Keir Starmer has argued that the “serial failure” of the Prime Minister to meet the Covid commitments he has made, combined with repeated leaks to the media, has “fatally eroded public confidence just when we need it most”.
Responding to a Commons statement delivered by Boris Johnson this afternoon, the Labour leader told MPs that he is “deeply sceptical that the government actually has a plan to get control of this virus”.
Starmer said Labour would “look at the small print”, discuss with local leaders the new three-tier lockdown plan outlined by Johnson and scrutinise the financial support measures being offered by the government.
Yet the opposition leader also declared to the Commons this afternoon: “We have tried to give the Prime Minister the benefit of the doubt, but it increasingly feels like the Prime Minister is behind the curve.”
Reminding those watching that it has only been three weeks since the Prime Minister came to parliament to outline the current Covid restrictions in place, Starmer said: “Those measures have not worked.
“We wouldn’t be here today if they had. And there’s a pattern here. On the 1st July, the Prime Minister told us of his whack-a-mole strategy to control local outbreaks.
“20 areas have now been in local lockdowns for over two months. 19 have seen their infection rates rise, some by very large amounts. So those measures have not worked either.
“In May, the Prime Minister boasted of a ‘world-beating’ track and trace system. He told us it would be a real game-changer in the fight against the virus… But last week, the figures were the worst yet.”
Official data last week showed that the scheme reached only 68.6% of close contacts of people who tested positive for Covid-19 in England in the week ending September 30th, compared to the 97.1% of contacts reached by local teams.
The Prime Minister used his statement to parliament this afternoon to outline the new lockdown approach, which will see areas categorised into three tiers of restrictions according to alert levels ‘medium’, ‘high’ and ‘very high’.
He told the Commons today that the medium level means baseline restrictions already in place across the country, including the 10pm curfew for hospitality businesses and the ‘rule of six’ restriction.
Johnson then explained that the high alert level “reflects the interventions in many local areas at the moment”, with the rule of six in place for gatherings outdoors, in private gardens and public spaces.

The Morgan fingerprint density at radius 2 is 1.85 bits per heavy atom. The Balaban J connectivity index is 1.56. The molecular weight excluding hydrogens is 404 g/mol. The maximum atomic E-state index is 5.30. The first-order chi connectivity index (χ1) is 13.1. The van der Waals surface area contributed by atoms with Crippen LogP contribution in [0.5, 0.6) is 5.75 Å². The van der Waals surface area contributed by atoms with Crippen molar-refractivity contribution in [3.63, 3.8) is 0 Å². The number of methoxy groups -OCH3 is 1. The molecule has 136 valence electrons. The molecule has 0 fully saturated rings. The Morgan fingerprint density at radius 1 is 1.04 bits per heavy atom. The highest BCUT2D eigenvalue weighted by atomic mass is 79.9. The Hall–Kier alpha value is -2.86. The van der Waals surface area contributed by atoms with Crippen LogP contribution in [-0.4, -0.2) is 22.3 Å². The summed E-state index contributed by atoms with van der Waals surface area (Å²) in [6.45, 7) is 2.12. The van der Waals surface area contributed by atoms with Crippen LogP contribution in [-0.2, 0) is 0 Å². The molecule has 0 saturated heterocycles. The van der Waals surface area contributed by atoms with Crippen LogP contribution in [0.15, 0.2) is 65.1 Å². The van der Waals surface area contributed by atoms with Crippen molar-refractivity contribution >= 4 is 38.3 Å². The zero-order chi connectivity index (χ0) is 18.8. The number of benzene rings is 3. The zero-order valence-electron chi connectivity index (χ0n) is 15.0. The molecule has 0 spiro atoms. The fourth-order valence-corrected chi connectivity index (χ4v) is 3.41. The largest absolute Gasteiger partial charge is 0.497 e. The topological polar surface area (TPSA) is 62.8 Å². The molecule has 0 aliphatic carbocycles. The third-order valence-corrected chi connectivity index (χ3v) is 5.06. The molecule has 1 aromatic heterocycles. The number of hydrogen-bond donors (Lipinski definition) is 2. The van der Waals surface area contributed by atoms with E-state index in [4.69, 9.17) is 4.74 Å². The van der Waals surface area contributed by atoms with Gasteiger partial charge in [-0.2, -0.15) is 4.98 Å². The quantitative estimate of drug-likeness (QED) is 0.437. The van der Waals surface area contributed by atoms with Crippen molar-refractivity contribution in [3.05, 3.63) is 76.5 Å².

He added that the very high level, applied where the “NHS could soon be unbearable pressure without further restrictions”, will mean a ban on social gathering indoors and include the closure of bars and pubs.
The government has seen growing opposition to its local lockdown approach to suppressing the virus, particularly in the North of England, and over its confused and last-minute messaging in the pandemic.
Criticism over the lack of communication between central and local government has increased in recent days as the press was briefed on changes to the Covid response in a series of leaks.
Lisa Nandy accused Johnson on Sunday of having “gone missing all weekend while these decisions are being made” amid leaks to the papers about changes to the government’s Covid strategy.
“Those measures have not worked, we wouldn’t be here today if they had”
— BBC News (UK) (@BBCNews) October 12, 2020
Several MPs representing northern constituencies complained earlier today after they received last-minute invitations to join Zoom calls with the Health Secretary, with some receiving the email just minutes before the meeting.
Oldham MP and Labour frontbencher Jim McMahon tweeted that he had received the invitation 20 minutes before it started, saying: “This is really poor even by current standards, like most things it appears an afterthought.”
Shadow Secretary of State for Northern Ireland and Sheffield Healey MP Louise Haigh quote tweeted McMahon’s comments, adding “you did better than us, I got my invite five minutes after the meeting had started”.
Labour MP for Warrington North Charlotte Nichols slammed the government after officials invited her to a briefing for the wrong area. She highlighted that her constituency is not in Merseyside or the Liverpool City region.
Shadow Foreign Secretary Lisa Nandy took to social media after reports emerged that Manchester is to be placed in tier two, but revealed she was not invited to the meeting although her constituency of Wigan does fall within the region.
She tweeted: “Apparently there was a government briefing for Greater Manchester MPs but I can’t provide details because I wasn’t invited. I suspect this is because they don’t know where Wigan is. What an absolute shambles.”